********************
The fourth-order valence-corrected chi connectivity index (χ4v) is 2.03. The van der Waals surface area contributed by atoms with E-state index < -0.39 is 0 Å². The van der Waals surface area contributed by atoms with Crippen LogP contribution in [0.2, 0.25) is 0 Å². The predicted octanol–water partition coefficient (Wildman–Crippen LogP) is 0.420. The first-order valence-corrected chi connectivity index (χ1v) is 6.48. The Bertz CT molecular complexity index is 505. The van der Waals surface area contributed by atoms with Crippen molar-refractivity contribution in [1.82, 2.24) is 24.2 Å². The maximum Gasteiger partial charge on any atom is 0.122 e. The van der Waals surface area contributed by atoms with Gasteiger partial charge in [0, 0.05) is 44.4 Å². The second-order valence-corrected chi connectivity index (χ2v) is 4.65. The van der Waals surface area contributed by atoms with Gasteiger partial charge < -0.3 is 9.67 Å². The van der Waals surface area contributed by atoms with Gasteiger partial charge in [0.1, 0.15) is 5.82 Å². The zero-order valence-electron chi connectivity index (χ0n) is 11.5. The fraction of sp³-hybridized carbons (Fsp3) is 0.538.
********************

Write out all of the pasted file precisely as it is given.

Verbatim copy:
The fourth-order valence-corrected chi connectivity index (χ4v) is 2.03. The van der Waals surface area contributed by atoms with E-state index < -0.39 is 0 Å². The van der Waals surface area contributed by atoms with Crippen LogP contribution in [0.2, 0.25) is 0 Å². The predicted octanol–water partition coefficient (Wildman–Crippen LogP) is 0.420. The first-order valence-corrected chi connectivity index (χ1v) is 6.48. The Bertz CT molecular complexity index is 505. The van der Waals surface area contributed by atoms with Crippen molar-refractivity contribution in [1.82, 2.24) is 24.2 Å². The maximum Gasteiger partial charge on any atom is 0.122 e. The van der Waals surface area contributed by atoms with Gasteiger partial charge in [0, 0.05) is 44.4 Å². The second-order valence-corrected chi connectivity index (χ2v) is 4.65. The van der Waals surface area contributed by atoms with Gasteiger partial charge < -0.3 is 9.67 Å². The van der Waals surface area contributed by atoms with Gasteiger partial charge in [0.1, 0.15) is 5.82 Å². The zero-order valence-electron chi connectivity index (χ0n) is 11.5. The fraction of sp³-hybridized carbons (Fsp3) is 0.538.